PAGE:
Tim Norton and Michael O’Donnell squared off in a debate two weeks before a critical Sedgwick County Commission election.
The winner will represent District 2 on the commission, which includes southwest Wichita, Haysville and Clearwater.
Norton, who has represented District 2 since 2001, says he’s the candidate who deeply understands and cares about the district.
“I’m not running for county commissioner. I am the county commissioner,” Norton said. “I’m about relationships, getting things done, civility and collegiality.
“I want to do this for four more years,” Norton told members of the downtown Rotary Club, which hosted the debate. “I want to serve the people of south-central and southwest Sedgwick County. I’m one of them. I don’t have to knock the doors to find out what they’re thinking.”
O’Donnell says he decided to leave the state Senate because he believed Norton would not compete for a fifth term and because of frustration that “Topeka simply isn’t working.”
“I want to work for the people in southwest Sedgwick County. They are struggling,” O’Donnell said. “Wages are down. It seems the only people in southwest Sedgwick County getting pay raises are government officials.”
O’Donnell touted his work in the statehouse to protect seniors from financial scams, to crack down on scrap metal theft and efforts to lower the sales tax on groceries.
“I have the ability to get things done,” O’Donnell said. “Businesses are being strangled by regulation, bureaucracy and burdensome rules. And that starts at the local level.
“We have to change course. We cannot continue to grow local government,” O’Donnell said.
Norton pointed to his work as a commissioner in support of the National Center for Aviation Training, the Sedgwick County Zoo’s elephant exhibit, the I-235 and Kellogg interchange project, the Child Advocacy Center and roadway improvements near Clearwater and Haysville.
Points of contention
O’Donnell criticized local governments like Wichita and Sedgwick County for providing redundant services.
“We need to find more consolidation,” O’Donnell said. “Any type of consolidation that I would be looking at would not mean less services.”
Norton said he supported consolidating some services with Wichita but said too much consolidation would put residents in the county’s rural areas and small towns at a disadvantage.
“Consolidation doesn’t always save you money,” Norton said. “We have 19 other small cities. … How do you fit them into the mix?”
O’Donnell voiced his support for Project Access, which helps coordinate donated medical care to low-income residents.
“If every community in America had something like a Project Access, we wouldn’t have needed the Affordable Care Act,” O’Donnell said.
Norton also voiced support for health programs like Project Access. But he said the county could provide more support on quality-of-life issues like the arts.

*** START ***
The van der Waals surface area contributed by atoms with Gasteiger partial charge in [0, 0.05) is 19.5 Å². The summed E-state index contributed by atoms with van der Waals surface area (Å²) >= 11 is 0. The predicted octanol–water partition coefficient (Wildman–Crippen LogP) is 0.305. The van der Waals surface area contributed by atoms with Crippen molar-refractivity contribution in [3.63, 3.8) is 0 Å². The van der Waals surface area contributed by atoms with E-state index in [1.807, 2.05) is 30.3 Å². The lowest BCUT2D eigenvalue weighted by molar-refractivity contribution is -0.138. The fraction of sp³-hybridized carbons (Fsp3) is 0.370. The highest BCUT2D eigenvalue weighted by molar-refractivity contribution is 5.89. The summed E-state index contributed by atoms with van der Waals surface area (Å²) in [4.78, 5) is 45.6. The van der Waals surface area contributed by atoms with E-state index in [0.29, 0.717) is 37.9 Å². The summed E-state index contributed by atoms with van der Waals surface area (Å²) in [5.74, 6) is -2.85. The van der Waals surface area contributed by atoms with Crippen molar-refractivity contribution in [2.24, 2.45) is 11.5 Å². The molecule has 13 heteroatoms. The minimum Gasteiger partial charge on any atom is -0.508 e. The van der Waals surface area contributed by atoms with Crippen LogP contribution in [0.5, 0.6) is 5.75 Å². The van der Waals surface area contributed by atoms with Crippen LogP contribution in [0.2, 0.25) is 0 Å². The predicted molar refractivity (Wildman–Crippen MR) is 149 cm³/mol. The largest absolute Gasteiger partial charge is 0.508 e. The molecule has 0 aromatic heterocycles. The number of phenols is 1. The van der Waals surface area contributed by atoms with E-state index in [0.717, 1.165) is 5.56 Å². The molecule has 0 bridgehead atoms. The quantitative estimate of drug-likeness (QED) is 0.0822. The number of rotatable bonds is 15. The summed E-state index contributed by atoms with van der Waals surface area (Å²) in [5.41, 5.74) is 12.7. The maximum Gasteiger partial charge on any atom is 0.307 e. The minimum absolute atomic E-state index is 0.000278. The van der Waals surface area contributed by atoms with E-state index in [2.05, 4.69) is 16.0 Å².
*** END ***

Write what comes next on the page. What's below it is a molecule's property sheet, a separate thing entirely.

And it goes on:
“Sometimes, government has a little bit of a role of propping that up or you wouldn’t have a zoo or the art museum and Cowtown and a lot of those things that we love here,” Norton said.
O’Donnell echoed some of the county commission majority’s language on the state’s property tax lid on local governments, which requires a public vote to spend more property tax income than allowed by state law.
“I think that’s going to empower voters more, get them more engaged in the process,” he said.
“A lot of the burdens that the state put on local government is to protect the taxpayers,” O’Donnell added about the county’s relationship with the state.
Norton criticized some of those same state restrictions that “we have to work against.”
“I would like for them to get their fiscal house in order before they tell me how to get mine in order,” Norton said to some applause. “We’re bound by so many rules from the state that it hamstrings us sometimes.”
Take on presidential race
The room emitted a mixture of groans and chuckles when an audience member asked who the candidates would vote for in the presidential race. Norton, a Democrat, refused to answer.
“You walk into the voting booth and that’s the sacred secret that all of us have in our heart of who we support,” Norton said to applause. “Based on my record here, locally, of always sitting on the commission with four conservative Republicans, I can work with anybody.”
O’Donnell, who is a Republican, said he would vote for Republican nominee Donald Trump. He said Trump would appoint better Supreme Court justices and scale back regulation.
“I know that he’s not perfect (and) has said a lot of personal things that everybody is offended by, myself included,” O’Donnell said.
O’Donnell suggested Norton did not say who he would vote for because Democratic nominee Hillary Clinton was unpopular in the district.
“All politics is local,” Norton responded.